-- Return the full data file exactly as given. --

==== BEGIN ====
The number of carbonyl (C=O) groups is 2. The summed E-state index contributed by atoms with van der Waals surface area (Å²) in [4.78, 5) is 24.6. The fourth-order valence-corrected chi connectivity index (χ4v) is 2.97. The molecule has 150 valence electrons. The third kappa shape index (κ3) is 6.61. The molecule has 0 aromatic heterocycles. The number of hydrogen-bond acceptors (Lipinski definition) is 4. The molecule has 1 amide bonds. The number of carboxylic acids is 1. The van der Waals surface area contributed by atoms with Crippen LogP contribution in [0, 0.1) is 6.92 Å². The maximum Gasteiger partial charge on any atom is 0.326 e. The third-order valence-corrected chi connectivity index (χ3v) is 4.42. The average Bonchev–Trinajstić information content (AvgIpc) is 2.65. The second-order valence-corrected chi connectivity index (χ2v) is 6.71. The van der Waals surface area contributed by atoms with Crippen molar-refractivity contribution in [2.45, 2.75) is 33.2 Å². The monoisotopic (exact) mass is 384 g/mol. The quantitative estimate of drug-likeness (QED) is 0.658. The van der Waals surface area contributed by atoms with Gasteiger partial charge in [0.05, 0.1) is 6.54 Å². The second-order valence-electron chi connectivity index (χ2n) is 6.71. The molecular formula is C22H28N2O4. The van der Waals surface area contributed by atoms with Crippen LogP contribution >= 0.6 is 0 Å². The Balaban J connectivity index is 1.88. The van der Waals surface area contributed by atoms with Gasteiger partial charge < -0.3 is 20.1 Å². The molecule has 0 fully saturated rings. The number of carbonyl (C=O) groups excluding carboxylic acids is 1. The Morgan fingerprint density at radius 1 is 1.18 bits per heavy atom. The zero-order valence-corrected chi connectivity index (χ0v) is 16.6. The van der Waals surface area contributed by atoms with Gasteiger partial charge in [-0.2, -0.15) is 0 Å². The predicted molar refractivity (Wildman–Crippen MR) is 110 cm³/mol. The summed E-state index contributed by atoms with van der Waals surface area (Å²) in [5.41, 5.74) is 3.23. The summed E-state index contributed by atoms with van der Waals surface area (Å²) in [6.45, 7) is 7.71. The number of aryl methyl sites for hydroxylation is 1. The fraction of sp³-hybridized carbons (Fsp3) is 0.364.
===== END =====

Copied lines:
The number of carbonyl (C=O) groups is 2. The summed E-state index contributed by atoms with van der Waals surface area (Å²) in [4.78, 5) is 24.6. The fourth-order valence-corrected chi connectivity index (χ4v) is 2.97. The molecule has 150 valence electrons. The third kappa shape index (κ3) is 6.61. The molecule has 0 aromatic heterocycles. The number of hydrogen-bond acceptors (Lipinski definition) is 4. The molecule has 1 amide bonds. The number of carboxylic acids is 1. The van der Waals surface area contributed by atoms with Crippen LogP contribution in [0, 0.1) is 6.92 Å². The maximum Gasteiger partial charge on any atom is 0.326 e. The third-order valence-corrected chi connectivity index (χ3v) is 4.42. The average Bonchev–Trinajstić information content (AvgIpc) is 2.65. The second-order valence-corrected chi connectivity index (χ2v) is 6.71. The van der Waals surface area contributed by atoms with Crippen molar-refractivity contribution in [2.45, 2.75) is 33.2 Å². The monoisotopic (exact) mass is 384 g/mol. The quantitative estimate of drug-likeness (QED) is 0.658. The van der Waals surface area contributed by atoms with Gasteiger partial charge in [0.05, 0.1) is 6.54 Å². The second-order valence-electron chi connectivity index (χ2n) is 6.71. The molecular formula is C22H28N2O4. The van der Waals surface area contributed by atoms with Crippen LogP contribution >= 0.6 is 0 Å². The Balaban J connectivity index is 1.88. The van der Waals surface area contributed by atoms with Gasteiger partial charge < -0.3 is 20.1 Å². The molecule has 0 fully saturated rings. The number of carbonyl (C=O) groups excluding carboxylic acids is 1. The Morgan fingerprint density at radius 1 is 1.18 bits per heavy atom. The zero-order valence-corrected chi connectivity index (χ0v) is 16.6. The van der Waals surface area contributed by atoms with Gasteiger partial charge in [-0.2, -0.15) is 0 Å². The predicted molar refractivity (Wildman–Crippen MR) is 110 cm³/mol. The summed E-state index contributed by atoms with van der Waals surface area (Å²) in [5.41, 5.74) is 3.23. The summed E-state index contributed by atoms with van der Waals surface area (Å²) in [6.45, 7) is 7.71. The number of aryl methyl sites for hydroxylation is 1. The fraction of sp³-hybridized carbons (Fsp3) is 0.364.